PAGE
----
High-throughput sequencing is a highly specialised trade, practised in a very limited number of laboratories in the developed world. It can be estimated that a dozen labs are contributing over half the total sequence data currently being deposited in the public databases, with another 50 or so accounting for the bulk of the rest. Ali of these labs are located in North America, the larger European countries, Australia and Japan. It may thus come as a surprise that the latest entrant in this select club hails from Brazil, and more specifícally the state of São Paulo. São Paulo has a law stating that 1 % of the tax revenue collected by the state has to be given to an independent agency that supports scientific research, known as FAPESP (Fundação de Amparo à Pesquisa do Estado de São Paulo). As São Paulo is the richest state in Brazil, this amounts to a considerable amount of money (USD 250 Mio in 1998). By law, FAPESP is also forbidden to spend more than 5% of its money on administrative costs. The combination of ample funding and political independence gives the Foundation a lot of freedom to develop innovative scientific programs. In 1997, FAPESP decided that Brazil should not miss out on the scientific and economic opportunities that can be derived from genome sequencing, and should be able to produce its own data, analyse them, and use the results for local scientific projects. To start off, it was decided that a good target organism should be bacterial, and of interest to the local economy. The agency settled on Xylella fastidiosa, a bacterium that infects orange trees, a major source of income in São Paulo, and causes Citrus Variegated Chlorosis. This choice also brought in additional funding from the citrus growers" association (Fundecitrus). ONSA A major goal of this first genome project was to bring sequencing technology to as many laboratories as possible, thus propelling them into the genome age. Therefore, the concept of setting up a single sequencing centre was rejected from the start. Instead, bids were put up for laboratories interested in participating in the project, and those that were selected received equipment (ABI370 sequencers), reagents, and ample technical advice. In total, 30 labs were selected for the Xylella project, dispersed geographically throughout the state of São Paulo. In addition to the sequencing labs, the project steering committee designated a DNA co-ordinator (for the handling and distribution of clones) and a bioinformatics centre. The bioinformatics group, located at the University of Campinas (about 80 km from São Paulo), was made responsible for ali of the data handling, from base calling to final assembly verification. The sequencing labs submitted trace files only, and were paid on the basis of the amount of non-vector, high-quality sequences (based on phred scores) that could be extracted from their data. The entire process was automated using Web pages, and enabled the bioinformatics group to keep very close tabs on the daily progress of the project as a whole. The sequencing consortium that emerged from the Xylella project carne to be known as ONSA. the Organisation for Nucleotide Sequencing and Analysis. It is not coincidental that onça is the Brazilian name for the jaguar, a slightly smaller but more nimble feline than TIGR or LION. Starting from scratch, i.e. with labs that had never done any sequencing before, ONSA managed to sequence over 90% of the Xylella genome in less than a year. As usual, gap closing and finishing took another year, but the genome is now completed, and was presented at a plant pathogen conference in February 2000. It is notable that this was the first plant pathogen whose genome was sequenced. The consortium is currently sequencing another citrus pathogen, Xanthomonas axonopodis pv. Citri, which causes Citrus Canker. ORESTES Once the Xylella project was well under way, and the consortium had proven that it could produce sequence data quickly and efficiently, Andy Simpson of the São Paulo Branch of the Ludwig Institute (the Xylella DNA co-ordinator) started thinking of more ambitious projects to tackle. He had developed a technique for cDNA cloning using low-stringency PCR and applied it to gene discovery in Schistosoma mansonii. He reasoned that the technique, dubbed ORESTES (for Open Reading frame EST Sequencing), could be applied on a large scale to the generation of novel human ESTs. The novelty of the ORESTES approach lies in its use of defined sequence primers, used at very low stringency, to generate a large number of low-complexity cDNA libraries. Because the probabilities of priming the first and second cDNA strands are distributed randomly on their respective templates, the technique preferentially generates clones coming from the central portions of mRNAs, which are underrepresented in current EST collections. Andy proposed an ambitious new project, aiming to produce 1 million human EST sequences using the ORESTES technique, and thus to add substantially to our knowledge about the transcriptome. The Human Câncer Genome Project (HCGP) was funded jointly by FAPESP and the Ludwig Institute for Câncer Research, for a total of USD 10 Mio over two years. It uses some of the existing ONSA expertise, but also adds a number of new groups with a stronger interest in human biology and medicine. Technically, it is also different: six megabase high-throughput capillary sequencers have been placed in sequencing centers, each of which is fed by a consortium of geographically clustered labs. Because of the higher complexity of the project, co-ordinators have been designated for tissue sampling, RNA preparation, and library construction, in addition to the overall project and sequencing coordination. The HCGP has been a resounding success. The megabase machines were put in production in the summer of 1999, and after the usual teething pains have been running at full blast since last October. They have already produced over 200'000 new EST sequences, about 25% of which do not match any sequences in the public EST databases, and about half of which contain novel sequence information. The collection was used to update the annotation of chromosome 22, where it identified about 100 genes for which there was no previous experimental evidence. It is expected that the project will reach the million mark by the end of the current year; it is already producing data at a much higher rate than NCT's CGAP project. It is also sampling a number of câncer types that were not included in CGAP. The sequences are being deposited in the public databases, as the two funding institutions had pledged to do. The bioinformatics of the HCGP is being handled by a new group at the Ludwig Institute in São Paulo, headed by Sandro de Souza. The group has done an excellent job not only in data management, but also in annotating and data basing the sequences, thus allowing project participants to quickly find sequences based on a number of criteria, including library of origin, annotation class, similarity to sequences in the public databases, etc. They are also integrating the HCGP sequences in contigs with ESTs already in the public databases, and using their data to complete the annotation of emerging human genome sequences. It is very likely that the São Paulo group will become a member of the Ensembl annotation initiative. Credit In two years, Brazil (or at least São Paulo state) has gone from essentially nothing to being one of the larger producers of sequence data in the world. It has done so not by investing massively in a large sequencing facility, but by bringing together a large number of individual labs, many of which are already using these new data and know-how in their own research. In this way, the genome projects have already had a major impact on Brazilian science. The world has not really taken notice yet, but I would bet that within another year or two ONSA and the HCGP will have achieved the same recognition as TIGR and CGAP. Bioinformaticians and genome scientists take note!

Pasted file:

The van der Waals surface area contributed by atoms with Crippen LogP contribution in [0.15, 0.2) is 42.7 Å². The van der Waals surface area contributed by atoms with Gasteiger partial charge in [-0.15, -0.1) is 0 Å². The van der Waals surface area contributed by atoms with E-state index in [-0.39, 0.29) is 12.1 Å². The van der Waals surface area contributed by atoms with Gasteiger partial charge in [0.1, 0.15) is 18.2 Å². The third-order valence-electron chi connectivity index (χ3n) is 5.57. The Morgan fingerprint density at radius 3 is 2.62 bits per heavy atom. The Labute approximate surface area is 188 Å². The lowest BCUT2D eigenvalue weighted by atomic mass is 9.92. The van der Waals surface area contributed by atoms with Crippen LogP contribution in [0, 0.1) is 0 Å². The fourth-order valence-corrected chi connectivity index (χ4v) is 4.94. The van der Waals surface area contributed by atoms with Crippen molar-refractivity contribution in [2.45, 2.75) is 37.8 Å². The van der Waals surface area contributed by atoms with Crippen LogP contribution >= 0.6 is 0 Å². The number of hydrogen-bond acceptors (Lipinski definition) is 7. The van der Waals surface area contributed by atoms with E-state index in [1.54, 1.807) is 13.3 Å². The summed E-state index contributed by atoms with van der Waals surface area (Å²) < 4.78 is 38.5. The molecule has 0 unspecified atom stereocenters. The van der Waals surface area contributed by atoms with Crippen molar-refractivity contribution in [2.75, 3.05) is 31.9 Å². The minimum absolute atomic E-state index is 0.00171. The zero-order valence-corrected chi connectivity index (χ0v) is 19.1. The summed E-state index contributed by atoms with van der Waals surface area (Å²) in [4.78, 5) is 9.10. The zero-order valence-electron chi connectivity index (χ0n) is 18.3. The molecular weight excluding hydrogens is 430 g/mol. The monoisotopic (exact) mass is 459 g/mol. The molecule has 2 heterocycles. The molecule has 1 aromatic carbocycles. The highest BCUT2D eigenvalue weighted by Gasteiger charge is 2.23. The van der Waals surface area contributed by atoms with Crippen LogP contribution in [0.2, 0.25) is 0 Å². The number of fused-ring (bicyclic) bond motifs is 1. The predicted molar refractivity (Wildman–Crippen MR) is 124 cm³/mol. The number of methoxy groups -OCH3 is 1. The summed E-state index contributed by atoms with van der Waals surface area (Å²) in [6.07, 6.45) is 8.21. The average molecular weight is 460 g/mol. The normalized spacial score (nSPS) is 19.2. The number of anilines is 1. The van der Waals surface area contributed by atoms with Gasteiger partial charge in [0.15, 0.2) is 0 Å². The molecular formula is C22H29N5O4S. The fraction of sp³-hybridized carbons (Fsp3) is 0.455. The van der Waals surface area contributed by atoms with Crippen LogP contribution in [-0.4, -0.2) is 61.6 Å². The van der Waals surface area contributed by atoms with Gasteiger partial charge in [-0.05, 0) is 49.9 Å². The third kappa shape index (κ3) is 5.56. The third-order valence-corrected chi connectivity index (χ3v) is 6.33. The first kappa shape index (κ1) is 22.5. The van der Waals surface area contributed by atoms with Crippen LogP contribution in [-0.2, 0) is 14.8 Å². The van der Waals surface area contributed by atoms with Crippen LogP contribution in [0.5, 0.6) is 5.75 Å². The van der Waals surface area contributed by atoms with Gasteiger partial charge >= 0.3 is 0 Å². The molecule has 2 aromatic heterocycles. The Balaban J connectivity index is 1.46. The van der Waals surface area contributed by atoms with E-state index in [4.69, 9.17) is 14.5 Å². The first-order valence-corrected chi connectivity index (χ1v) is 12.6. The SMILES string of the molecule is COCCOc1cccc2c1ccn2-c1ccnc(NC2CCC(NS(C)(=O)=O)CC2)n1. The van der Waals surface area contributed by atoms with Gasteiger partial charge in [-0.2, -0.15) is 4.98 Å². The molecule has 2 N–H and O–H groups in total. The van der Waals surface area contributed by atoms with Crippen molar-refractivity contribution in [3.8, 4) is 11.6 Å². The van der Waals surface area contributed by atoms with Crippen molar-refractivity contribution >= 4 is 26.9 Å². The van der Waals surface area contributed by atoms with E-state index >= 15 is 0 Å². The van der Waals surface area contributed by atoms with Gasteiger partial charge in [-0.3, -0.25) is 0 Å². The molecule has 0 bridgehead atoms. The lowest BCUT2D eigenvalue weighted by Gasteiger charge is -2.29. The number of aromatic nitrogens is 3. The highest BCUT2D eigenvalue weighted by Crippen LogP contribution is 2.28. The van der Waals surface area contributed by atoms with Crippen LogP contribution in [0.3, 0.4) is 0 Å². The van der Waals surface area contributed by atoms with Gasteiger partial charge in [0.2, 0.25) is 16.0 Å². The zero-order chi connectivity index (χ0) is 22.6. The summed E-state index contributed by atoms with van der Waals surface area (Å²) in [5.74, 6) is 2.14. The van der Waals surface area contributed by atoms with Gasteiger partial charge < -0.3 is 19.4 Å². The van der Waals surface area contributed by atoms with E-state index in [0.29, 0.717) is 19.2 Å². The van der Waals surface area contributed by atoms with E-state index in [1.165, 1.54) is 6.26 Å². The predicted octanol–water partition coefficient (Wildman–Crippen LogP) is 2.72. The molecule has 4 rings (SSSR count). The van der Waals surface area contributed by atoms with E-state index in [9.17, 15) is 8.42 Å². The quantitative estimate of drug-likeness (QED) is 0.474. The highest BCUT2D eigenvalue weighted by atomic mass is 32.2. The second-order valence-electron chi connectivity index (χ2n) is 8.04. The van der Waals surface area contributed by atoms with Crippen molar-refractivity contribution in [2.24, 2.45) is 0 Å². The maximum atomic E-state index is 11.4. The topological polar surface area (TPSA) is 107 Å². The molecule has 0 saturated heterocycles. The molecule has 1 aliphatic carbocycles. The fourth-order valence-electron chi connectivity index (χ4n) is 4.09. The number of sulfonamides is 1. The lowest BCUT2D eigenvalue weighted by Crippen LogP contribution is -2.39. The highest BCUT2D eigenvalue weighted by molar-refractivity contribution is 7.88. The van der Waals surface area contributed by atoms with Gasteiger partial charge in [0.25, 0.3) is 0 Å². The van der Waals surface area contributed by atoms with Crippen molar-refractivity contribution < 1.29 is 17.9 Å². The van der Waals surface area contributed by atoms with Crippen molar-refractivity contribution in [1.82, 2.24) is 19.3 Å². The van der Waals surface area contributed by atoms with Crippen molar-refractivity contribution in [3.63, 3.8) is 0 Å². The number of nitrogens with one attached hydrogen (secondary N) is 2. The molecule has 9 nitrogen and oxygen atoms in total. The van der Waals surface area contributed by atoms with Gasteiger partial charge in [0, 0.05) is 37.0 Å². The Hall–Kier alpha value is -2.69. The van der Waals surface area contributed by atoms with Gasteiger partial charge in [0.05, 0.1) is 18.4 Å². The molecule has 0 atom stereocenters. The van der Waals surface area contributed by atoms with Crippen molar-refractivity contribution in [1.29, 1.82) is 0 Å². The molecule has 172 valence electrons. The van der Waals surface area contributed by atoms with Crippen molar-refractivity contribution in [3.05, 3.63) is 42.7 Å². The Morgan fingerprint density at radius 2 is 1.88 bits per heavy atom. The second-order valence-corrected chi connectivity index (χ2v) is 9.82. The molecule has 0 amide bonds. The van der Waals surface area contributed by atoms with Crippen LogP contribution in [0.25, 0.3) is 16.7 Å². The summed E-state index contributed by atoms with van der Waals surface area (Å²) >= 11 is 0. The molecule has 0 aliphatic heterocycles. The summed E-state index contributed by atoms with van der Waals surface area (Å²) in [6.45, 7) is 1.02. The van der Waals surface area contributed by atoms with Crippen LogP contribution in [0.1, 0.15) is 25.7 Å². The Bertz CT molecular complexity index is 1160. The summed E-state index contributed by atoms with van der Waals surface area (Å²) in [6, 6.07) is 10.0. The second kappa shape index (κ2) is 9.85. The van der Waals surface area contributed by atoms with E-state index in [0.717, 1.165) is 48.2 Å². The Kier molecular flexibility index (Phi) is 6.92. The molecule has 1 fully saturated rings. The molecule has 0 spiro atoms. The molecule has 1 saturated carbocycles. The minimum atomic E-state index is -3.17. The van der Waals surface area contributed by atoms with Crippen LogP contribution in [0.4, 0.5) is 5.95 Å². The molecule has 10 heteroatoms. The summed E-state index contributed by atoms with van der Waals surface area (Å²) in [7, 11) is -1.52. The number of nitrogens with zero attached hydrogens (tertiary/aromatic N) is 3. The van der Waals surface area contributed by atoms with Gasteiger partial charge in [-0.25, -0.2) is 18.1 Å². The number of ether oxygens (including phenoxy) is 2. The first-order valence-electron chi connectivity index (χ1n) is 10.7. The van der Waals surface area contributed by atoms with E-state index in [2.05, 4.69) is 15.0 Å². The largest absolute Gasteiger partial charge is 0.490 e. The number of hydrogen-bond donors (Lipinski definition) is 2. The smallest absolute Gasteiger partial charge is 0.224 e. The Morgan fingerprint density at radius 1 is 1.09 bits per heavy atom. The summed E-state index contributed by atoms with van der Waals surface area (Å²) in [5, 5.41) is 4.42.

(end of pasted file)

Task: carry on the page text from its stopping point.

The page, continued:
FAPESP Na Mídia